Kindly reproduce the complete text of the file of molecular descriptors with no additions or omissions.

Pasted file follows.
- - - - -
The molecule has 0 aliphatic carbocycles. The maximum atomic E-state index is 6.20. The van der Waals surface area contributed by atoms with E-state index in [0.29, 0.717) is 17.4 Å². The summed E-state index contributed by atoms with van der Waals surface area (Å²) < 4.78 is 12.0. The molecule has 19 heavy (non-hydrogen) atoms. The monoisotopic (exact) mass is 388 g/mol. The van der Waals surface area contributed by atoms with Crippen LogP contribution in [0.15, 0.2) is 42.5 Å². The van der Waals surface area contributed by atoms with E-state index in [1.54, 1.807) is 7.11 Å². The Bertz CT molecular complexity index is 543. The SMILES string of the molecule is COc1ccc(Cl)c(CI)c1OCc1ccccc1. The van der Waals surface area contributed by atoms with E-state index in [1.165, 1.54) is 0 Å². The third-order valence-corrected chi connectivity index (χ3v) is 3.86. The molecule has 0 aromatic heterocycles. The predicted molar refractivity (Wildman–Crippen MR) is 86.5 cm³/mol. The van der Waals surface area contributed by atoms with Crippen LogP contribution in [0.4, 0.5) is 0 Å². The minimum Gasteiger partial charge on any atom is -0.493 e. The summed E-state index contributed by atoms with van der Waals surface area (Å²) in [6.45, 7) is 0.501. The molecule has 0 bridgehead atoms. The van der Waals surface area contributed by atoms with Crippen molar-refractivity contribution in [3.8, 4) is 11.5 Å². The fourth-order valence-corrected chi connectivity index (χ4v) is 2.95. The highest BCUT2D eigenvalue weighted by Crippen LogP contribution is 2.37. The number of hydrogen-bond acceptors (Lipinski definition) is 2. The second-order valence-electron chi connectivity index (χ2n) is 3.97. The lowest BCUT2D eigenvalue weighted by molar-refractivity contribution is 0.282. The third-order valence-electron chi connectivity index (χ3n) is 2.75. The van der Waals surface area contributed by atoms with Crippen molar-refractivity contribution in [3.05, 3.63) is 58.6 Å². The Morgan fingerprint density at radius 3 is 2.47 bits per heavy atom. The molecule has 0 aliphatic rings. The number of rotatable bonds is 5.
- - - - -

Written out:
The molecule has 0 aliphatic carbocycles. The maximum atomic E-state index is 6.20. The van der Waals surface area contributed by atoms with E-state index in [0.29, 0.717) is 17.4 Å². The summed E-state index contributed by atoms with van der Waals surface area (Å²) < 4.78 is 12.0. The molecule has 19 heavy (non-hydrogen) atoms. The monoisotopic (exact) mass is 388 g/mol. The van der Waals surface area contributed by atoms with Crippen LogP contribution in [0.15, 0.2) is 42.5 Å². The van der Waals surface area contributed by atoms with E-state index in [1.54, 1.807) is 7.11 Å². The Bertz CT molecular complexity index is 543. The SMILES string of the molecule is COc1ccc(Cl)c(CI)c1OCc1ccccc1. The van der Waals surface area contributed by atoms with E-state index in [1.165, 1.54) is 0 Å². The third-order valence-corrected chi connectivity index (χ3v) is 3.86. The molecule has 0 aromatic heterocycles. The predicted molar refractivity (Wildman–Crippen MR) is 86.5 cm³/mol. The van der Waals surface area contributed by atoms with Crippen LogP contribution in [0.4, 0.5) is 0 Å². The minimum Gasteiger partial charge on any atom is -0.493 e. The summed E-state index contributed by atoms with van der Waals surface area (Å²) in [6.45, 7) is 0.501. The molecule has 0 bridgehead atoms. The van der Waals surface area contributed by atoms with Crippen molar-refractivity contribution in [3.8, 4) is 11.5 Å². The fourth-order valence-corrected chi connectivity index (χ4v) is 2.95. The highest BCUT2D eigenvalue weighted by Crippen LogP contribution is 2.37. The number of hydrogen-bond acceptors (Lipinski definition) is 2. The second-order valence-electron chi connectivity index (χ2n) is 3.97. The lowest BCUT2D eigenvalue weighted by molar-refractivity contribution is 0.282. The third-order valence-electron chi connectivity index (χ3n) is 2.75. The van der Waals surface area contributed by atoms with Crippen molar-refractivity contribution in [3.05, 3.63) is 58.6 Å². The Morgan fingerprint density at radius 3 is 2.47 bits per heavy atom. The molecule has 0 aliphatic rings. The number of rotatable bonds is 5.